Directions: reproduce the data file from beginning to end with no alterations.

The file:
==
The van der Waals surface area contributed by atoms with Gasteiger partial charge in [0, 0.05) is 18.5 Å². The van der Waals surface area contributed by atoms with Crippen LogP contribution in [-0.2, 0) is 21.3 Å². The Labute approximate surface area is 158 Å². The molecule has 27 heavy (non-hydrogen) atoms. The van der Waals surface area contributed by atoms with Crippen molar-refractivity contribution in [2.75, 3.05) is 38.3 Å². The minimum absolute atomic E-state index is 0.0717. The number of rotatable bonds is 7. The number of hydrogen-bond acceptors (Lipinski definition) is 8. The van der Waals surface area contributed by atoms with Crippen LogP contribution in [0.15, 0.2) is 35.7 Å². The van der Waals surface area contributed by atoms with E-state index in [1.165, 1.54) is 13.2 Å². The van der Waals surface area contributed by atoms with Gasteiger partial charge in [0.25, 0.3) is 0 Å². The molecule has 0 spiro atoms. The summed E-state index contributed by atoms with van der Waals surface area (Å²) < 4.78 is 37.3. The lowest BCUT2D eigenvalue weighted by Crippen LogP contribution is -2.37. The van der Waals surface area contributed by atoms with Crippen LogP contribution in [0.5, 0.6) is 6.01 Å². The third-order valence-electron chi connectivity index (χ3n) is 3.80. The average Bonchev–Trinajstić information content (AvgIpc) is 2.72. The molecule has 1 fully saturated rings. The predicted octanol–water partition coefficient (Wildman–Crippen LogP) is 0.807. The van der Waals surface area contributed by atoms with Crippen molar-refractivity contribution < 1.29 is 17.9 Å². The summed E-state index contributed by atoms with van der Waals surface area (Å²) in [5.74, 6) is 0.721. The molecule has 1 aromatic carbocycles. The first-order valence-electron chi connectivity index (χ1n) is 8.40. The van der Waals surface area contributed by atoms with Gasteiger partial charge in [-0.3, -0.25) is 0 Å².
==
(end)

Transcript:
The van der Waals surface area contributed by atoms with Gasteiger partial charge in [0, 0.05) is 18.5 Å². The van der Waals surface area contributed by atoms with Crippen LogP contribution in [-0.2, 0) is 21.3 Å². The Labute approximate surface area is 158 Å². The molecule has 27 heavy (non-hydrogen) atoms. The van der Waals surface area contributed by atoms with Crippen molar-refractivity contribution in [2.75, 3.05) is 38.3 Å². The minimum absolute atomic E-state index is 0.0717. The number of rotatable bonds is 7. The number of hydrogen-bond acceptors (Lipinski definition) is 8. The van der Waals surface area contributed by atoms with Crippen LogP contribution in [0.15, 0.2) is 35.7 Å². The van der Waals surface area contributed by atoms with E-state index in [1.165, 1.54) is 13.2 Å². The van der Waals surface area contributed by atoms with Gasteiger partial charge in [0.25, 0.3) is 0 Å². The molecule has 0 spiro atoms. The summed E-state index contributed by atoms with van der Waals surface area (Å²) < 4.78 is 37.3. The lowest BCUT2D eigenvalue weighted by Crippen LogP contribution is -2.37. The van der Waals surface area contributed by atoms with Crippen LogP contribution in [0.5, 0.6) is 6.01 Å². The third-order valence-electron chi connectivity index (χ3n) is 3.80. The average Bonchev–Trinajstić information content (AvgIpc) is 2.72. The molecule has 1 fully saturated rings. The predicted octanol–water partition coefficient (Wildman–Crippen LogP) is 0.807. The van der Waals surface area contributed by atoms with Crippen molar-refractivity contribution < 1.29 is 17.9 Å². The summed E-state index contributed by atoms with van der Waals surface area (Å²) in [5.74, 6) is 0.721. The molecule has 1 aromatic carbocycles. The first-order valence-electron chi connectivity index (χ1n) is 8.40. The van der Waals surface area contributed by atoms with Gasteiger partial charge in [-0.3, -0.25) is 0 Å².